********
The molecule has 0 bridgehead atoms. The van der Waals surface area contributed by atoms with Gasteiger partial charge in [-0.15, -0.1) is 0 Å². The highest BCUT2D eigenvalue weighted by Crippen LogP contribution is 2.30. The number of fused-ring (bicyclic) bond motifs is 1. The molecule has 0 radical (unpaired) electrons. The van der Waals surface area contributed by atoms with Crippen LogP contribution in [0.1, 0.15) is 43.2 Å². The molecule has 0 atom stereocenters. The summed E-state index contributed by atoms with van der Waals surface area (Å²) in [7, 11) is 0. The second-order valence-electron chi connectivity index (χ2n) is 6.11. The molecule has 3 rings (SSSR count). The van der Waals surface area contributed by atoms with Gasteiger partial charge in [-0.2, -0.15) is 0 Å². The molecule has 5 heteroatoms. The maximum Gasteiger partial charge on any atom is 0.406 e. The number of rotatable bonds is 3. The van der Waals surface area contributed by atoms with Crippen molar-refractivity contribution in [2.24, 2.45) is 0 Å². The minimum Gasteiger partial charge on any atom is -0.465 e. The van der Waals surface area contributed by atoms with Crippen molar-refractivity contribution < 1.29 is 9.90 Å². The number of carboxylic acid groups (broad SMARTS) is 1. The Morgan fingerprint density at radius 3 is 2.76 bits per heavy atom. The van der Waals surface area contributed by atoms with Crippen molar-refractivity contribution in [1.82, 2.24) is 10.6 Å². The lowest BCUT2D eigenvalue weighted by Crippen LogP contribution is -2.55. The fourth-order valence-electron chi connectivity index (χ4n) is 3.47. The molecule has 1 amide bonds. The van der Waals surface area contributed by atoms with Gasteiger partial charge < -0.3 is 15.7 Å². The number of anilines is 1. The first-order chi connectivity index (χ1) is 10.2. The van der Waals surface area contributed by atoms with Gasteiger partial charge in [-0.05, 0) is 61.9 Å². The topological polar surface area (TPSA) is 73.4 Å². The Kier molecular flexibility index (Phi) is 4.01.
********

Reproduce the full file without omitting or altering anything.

The molecule has 0 bridgehead atoms. The van der Waals surface area contributed by atoms with Gasteiger partial charge in [-0.15, -0.1) is 0 Å². The highest BCUT2D eigenvalue weighted by Crippen LogP contribution is 2.30. The number of fused-ring (bicyclic) bond motifs is 1. The molecule has 0 radical (unpaired) electrons. The van der Waals surface area contributed by atoms with Crippen LogP contribution in [0.1, 0.15) is 43.2 Å². The molecule has 0 atom stereocenters. The summed E-state index contributed by atoms with van der Waals surface area (Å²) in [7, 11) is 0. The second-order valence-electron chi connectivity index (χ2n) is 6.11. The molecule has 3 rings (SSSR count). The van der Waals surface area contributed by atoms with Gasteiger partial charge in [-0.2, -0.15) is 0 Å². The molecule has 5 heteroatoms. The maximum Gasteiger partial charge on any atom is 0.406 e. The number of rotatable bonds is 3. The van der Waals surface area contributed by atoms with Crippen molar-refractivity contribution in [2.24, 2.45) is 0 Å². The minimum Gasteiger partial charge on any atom is -0.465 e. The van der Waals surface area contributed by atoms with Crippen molar-refractivity contribution < 1.29 is 9.90 Å². The number of carboxylic acid groups (broad SMARTS) is 1. The Morgan fingerprint density at radius 3 is 2.76 bits per heavy atom. The van der Waals surface area contributed by atoms with Crippen molar-refractivity contribution in [1.82, 2.24) is 10.6 Å². The lowest BCUT2D eigenvalue weighted by Crippen LogP contribution is -2.55. The fourth-order valence-electron chi connectivity index (χ4n) is 3.47. The molecule has 1 amide bonds. The van der Waals surface area contributed by atoms with Gasteiger partial charge < -0.3 is 15.7 Å². The number of anilines is 1. The first-order chi connectivity index (χ1) is 10.2. The van der Waals surface area contributed by atoms with Gasteiger partial charge in [-0.05, 0) is 61.9 Å². The topological polar surface area (TPSA) is 73.4 Å². The Kier molecular flexibility index (Phi) is 4.01.